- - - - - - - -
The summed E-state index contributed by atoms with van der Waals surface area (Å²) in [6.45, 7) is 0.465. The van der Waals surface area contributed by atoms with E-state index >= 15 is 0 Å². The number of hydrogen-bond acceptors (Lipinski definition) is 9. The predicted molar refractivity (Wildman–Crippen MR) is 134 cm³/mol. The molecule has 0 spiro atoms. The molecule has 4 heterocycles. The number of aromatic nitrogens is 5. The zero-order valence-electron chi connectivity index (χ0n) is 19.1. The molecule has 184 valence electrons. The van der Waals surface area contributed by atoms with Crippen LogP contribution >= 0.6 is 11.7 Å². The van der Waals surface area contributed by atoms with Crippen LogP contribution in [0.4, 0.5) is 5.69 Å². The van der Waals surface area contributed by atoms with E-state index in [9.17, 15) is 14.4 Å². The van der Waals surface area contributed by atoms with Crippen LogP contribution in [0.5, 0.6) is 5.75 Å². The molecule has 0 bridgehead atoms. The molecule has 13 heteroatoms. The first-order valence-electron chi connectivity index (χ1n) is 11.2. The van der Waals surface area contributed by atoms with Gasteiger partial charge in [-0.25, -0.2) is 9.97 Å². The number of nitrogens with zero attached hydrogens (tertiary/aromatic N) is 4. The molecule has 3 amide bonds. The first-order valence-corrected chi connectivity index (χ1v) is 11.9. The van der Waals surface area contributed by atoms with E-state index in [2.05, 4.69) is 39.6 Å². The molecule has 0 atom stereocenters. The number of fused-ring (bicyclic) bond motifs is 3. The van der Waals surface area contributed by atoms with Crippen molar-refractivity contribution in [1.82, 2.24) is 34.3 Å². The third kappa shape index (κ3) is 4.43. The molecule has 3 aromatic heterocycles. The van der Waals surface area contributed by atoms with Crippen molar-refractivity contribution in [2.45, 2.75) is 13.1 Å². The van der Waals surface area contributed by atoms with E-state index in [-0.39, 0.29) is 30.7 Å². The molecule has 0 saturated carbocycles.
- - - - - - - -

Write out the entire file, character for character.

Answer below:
The summed E-state index contributed by atoms with van der Waals surface area (Å²) in [6.45, 7) is 0.465. The van der Waals surface area contributed by atoms with E-state index >= 15 is 0 Å². The number of hydrogen-bond acceptors (Lipinski definition) is 9. The predicted molar refractivity (Wildman–Crippen MR) is 134 cm³/mol. The molecule has 0 spiro atoms. The molecule has 4 heterocycles. The number of aromatic nitrogens is 5. The zero-order valence-electron chi connectivity index (χ0n) is 19.1. The molecule has 184 valence electrons. The van der Waals surface area contributed by atoms with Crippen LogP contribution >= 0.6 is 11.7 Å². The van der Waals surface area contributed by atoms with Crippen LogP contribution in [0.4, 0.5) is 5.69 Å². The van der Waals surface area contributed by atoms with E-state index in [9.17, 15) is 14.4 Å². The van der Waals surface area contributed by atoms with Crippen LogP contribution in [0.5, 0.6) is 5.75 Å². The molecule has 0 bridgehead atoms. The molecule has 13 heteroatoms. The first-order valence-electron chi connectivity index (χ1n) is 11.2. The van der Waals surface area contributed by atoms with Gasteiger partial charge in [-0.25, -0.2) is 9.97 Å². The number of nitrogens with zero attached hydrogens (tertiary/aromatic N) is 4. The molecule has 3 amide bonds. The first-order valence-corrected chi connectivity index (χ1v) is 11.9. The van der Waals surface area contributed by atoms with E-state index in [2.05, 4.69) is 39.6 Å². The molecule has 0 atom stereocenters. The number of fused-ring (bicyclic) bond motifs is 3. The van der Waals surface area contributed by atoms with Crippen molar-refractivity contribution in [1.82, 2.24) is 34.3 Å². The third kappa shape index (κ3) is 4.43. The molecule has 3 aromatic heterocycles. The van der Waals surface area contributed by atoms with Crippen molar-refractivity contribution in [2.45, 2.75) is 13.1 Å². The van der Waals surface area contributed by atoms with E-state index in [-0.39, 0.29) is 30.7 Å². The molecule has 0 saturated carbocycles.